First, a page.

Iranian Foreign Minister Mohammad Javad Zarif.
Washington: The US government on Wednesday sanctioned Iran's foreign minister for being the "regime's primary spokesperson around the world", a step that promises to fuel further tension with the Islamic Republic.
Washington's decision practically excludes the head of Iranian diplomacy Mohammad Javad Zarif from any possible future dialog between Washington and Tehran, the Efe news reported.
In a statement to the media, a senior administration official said that Zarif had acted as a "propaganda minister", not as a foreign minister; and US Secretary of State Mike Pompeo accused him of being a "complicit" to Iran's "malign activities" in the Middle East.
"This action represents another step toward denying the Iranian regime the resources to enable terror and oppress the Iranian people," Pompeo said in a statement.
The US Department of Treasury said in a press release that Zarif "oversees a foreign ministry that has coordinated with one of the Iranian regime's most nefarious state entities, the IRGC-Qods Force (IRGC-QF), which is designated pursuant to terrorism and human rights authorities".
Theoretically, these corps report directly to the already previously sanctioned Supreme Leader Ali Khamenei.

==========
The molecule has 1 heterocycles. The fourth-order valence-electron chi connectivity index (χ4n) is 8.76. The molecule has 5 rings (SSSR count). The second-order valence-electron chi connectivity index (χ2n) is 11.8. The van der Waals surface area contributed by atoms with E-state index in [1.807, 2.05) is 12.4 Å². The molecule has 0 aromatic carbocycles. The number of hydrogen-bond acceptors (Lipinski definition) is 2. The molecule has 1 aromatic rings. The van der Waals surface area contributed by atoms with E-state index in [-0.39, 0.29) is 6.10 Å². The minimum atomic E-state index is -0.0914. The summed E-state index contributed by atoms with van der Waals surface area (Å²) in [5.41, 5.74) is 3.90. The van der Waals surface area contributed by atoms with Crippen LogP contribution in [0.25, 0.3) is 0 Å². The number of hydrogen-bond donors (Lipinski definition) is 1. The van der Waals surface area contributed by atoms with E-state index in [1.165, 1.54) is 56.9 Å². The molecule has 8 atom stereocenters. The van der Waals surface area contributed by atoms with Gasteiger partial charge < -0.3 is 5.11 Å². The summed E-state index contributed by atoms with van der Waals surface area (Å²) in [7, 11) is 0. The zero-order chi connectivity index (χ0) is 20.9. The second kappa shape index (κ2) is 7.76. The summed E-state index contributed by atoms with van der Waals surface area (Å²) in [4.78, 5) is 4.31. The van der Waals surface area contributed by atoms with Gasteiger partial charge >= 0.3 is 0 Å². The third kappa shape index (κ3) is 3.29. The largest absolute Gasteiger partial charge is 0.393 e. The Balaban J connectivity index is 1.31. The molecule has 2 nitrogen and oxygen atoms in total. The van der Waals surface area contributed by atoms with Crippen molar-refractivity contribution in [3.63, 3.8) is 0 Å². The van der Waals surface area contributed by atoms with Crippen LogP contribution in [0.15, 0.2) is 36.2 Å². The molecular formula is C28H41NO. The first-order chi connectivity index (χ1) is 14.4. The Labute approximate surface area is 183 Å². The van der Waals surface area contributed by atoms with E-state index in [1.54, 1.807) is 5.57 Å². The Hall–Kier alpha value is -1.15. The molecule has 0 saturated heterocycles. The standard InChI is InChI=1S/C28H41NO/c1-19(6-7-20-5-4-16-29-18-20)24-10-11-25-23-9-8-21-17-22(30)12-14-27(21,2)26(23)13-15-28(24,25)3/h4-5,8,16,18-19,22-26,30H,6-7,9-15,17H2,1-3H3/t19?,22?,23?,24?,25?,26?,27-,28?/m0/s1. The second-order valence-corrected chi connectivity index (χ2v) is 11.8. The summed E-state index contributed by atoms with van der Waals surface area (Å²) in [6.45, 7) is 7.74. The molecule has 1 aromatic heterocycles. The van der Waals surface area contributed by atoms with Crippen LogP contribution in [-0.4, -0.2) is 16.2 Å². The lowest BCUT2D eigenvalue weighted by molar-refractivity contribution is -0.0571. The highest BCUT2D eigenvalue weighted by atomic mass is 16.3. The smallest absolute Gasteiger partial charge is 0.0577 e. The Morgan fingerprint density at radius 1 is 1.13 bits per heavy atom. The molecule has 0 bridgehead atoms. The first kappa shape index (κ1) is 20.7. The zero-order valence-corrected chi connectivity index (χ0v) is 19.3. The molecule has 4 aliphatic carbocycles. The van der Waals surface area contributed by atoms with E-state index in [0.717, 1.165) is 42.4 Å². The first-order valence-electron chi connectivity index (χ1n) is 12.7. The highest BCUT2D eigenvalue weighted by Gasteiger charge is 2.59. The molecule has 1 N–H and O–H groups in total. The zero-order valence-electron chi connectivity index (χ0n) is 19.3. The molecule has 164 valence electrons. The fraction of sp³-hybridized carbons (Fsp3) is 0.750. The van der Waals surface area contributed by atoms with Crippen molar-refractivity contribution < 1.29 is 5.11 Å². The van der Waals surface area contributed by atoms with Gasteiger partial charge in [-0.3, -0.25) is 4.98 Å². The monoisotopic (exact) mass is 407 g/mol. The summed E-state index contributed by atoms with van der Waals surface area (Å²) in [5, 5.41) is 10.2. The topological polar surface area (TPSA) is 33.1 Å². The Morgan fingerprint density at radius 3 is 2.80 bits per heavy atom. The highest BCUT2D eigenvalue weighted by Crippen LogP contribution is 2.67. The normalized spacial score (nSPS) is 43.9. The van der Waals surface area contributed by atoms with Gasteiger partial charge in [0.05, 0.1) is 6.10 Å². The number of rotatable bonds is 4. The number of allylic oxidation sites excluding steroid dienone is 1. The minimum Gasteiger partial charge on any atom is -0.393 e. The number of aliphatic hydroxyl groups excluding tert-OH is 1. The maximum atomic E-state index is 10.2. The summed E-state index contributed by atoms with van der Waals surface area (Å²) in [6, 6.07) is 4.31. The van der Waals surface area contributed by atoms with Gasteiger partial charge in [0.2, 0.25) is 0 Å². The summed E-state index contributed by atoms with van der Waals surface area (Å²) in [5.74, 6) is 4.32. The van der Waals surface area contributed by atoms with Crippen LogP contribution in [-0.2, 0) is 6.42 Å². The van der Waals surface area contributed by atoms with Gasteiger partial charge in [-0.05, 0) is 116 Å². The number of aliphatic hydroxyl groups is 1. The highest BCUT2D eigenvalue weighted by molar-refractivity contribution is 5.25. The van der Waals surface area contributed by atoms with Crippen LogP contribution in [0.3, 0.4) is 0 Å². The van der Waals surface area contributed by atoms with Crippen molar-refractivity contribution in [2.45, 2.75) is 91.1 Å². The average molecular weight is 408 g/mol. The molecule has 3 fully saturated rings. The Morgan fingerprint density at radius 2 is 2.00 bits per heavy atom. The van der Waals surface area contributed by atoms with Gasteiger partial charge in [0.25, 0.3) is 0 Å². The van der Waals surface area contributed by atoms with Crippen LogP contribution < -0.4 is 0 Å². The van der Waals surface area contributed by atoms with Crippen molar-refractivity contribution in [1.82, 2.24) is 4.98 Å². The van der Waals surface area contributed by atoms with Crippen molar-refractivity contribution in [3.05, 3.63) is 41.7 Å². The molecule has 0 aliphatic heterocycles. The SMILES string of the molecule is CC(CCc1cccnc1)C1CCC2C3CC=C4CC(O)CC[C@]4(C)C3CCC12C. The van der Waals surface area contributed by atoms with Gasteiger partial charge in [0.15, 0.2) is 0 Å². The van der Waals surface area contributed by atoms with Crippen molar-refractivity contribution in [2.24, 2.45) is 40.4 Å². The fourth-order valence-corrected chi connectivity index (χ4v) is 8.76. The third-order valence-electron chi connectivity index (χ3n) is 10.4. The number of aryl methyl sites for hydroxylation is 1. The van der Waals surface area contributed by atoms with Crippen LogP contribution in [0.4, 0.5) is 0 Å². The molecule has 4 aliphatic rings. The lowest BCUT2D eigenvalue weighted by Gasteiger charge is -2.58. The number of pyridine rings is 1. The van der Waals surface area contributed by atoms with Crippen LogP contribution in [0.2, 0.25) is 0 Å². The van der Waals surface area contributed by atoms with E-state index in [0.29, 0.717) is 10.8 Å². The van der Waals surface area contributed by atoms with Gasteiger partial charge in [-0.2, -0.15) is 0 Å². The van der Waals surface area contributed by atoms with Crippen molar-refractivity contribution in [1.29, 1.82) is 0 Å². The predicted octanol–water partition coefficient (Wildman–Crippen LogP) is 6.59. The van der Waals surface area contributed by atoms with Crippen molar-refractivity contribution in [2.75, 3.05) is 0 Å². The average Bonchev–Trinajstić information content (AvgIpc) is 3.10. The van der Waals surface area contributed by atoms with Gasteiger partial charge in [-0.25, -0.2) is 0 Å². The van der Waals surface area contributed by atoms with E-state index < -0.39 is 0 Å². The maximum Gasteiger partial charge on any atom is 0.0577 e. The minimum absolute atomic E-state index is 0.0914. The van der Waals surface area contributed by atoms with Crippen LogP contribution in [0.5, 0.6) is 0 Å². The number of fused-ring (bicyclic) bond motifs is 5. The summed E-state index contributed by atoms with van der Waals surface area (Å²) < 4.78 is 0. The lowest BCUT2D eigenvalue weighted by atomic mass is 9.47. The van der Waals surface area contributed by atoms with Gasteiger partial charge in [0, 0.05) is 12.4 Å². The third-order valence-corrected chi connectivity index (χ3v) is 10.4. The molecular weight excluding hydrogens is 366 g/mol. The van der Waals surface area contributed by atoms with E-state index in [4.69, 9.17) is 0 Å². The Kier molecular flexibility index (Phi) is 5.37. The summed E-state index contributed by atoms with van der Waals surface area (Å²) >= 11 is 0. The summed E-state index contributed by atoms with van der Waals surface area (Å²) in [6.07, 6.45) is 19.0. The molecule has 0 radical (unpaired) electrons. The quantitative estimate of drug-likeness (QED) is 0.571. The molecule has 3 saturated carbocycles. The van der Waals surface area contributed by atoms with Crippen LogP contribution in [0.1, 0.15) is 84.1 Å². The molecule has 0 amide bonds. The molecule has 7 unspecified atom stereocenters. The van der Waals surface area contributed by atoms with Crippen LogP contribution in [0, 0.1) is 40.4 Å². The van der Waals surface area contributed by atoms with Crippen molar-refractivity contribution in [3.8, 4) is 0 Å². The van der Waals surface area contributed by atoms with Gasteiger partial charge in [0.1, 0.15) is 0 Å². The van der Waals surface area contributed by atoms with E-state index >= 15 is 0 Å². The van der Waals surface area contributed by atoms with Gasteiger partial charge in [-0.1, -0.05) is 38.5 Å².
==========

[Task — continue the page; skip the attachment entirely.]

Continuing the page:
With these type of sanctions, Washington seeks to freeze all assets that the individuals may have in the US and prohibits them from making financial transactions with any US citizen, which in theory makes it difficult for them to access the dollar-based international financial system.
However, just after the sanctions were announced, Zarif mocked Washington's punishment on Twitter saying that he has no assets under US jurisdiction, so the sanctions don't affect him.
"The US' reason for designating me is that I am Iran's primary spokesperson around the world. Is the truth really painful?" he asked.
"It has no effect on me or my family, as I have no property or interests outside of Iran. Thank you for considering me such a huge threat to your agenda," he added.
When the US takes such measures it also forbids the subjects to travel to its territory. However, as head of Iranian diplomacy, Zarif frequently visits the United Nations headquarters in New York.
Asked whether the sanctions will prevent Zarif from going to the UN, an official assured that the State Department would "comply" with the 1947 agreement between the UN and the US, whereby US authorities pledge to allow officials travelling to the international organisation to enter the country.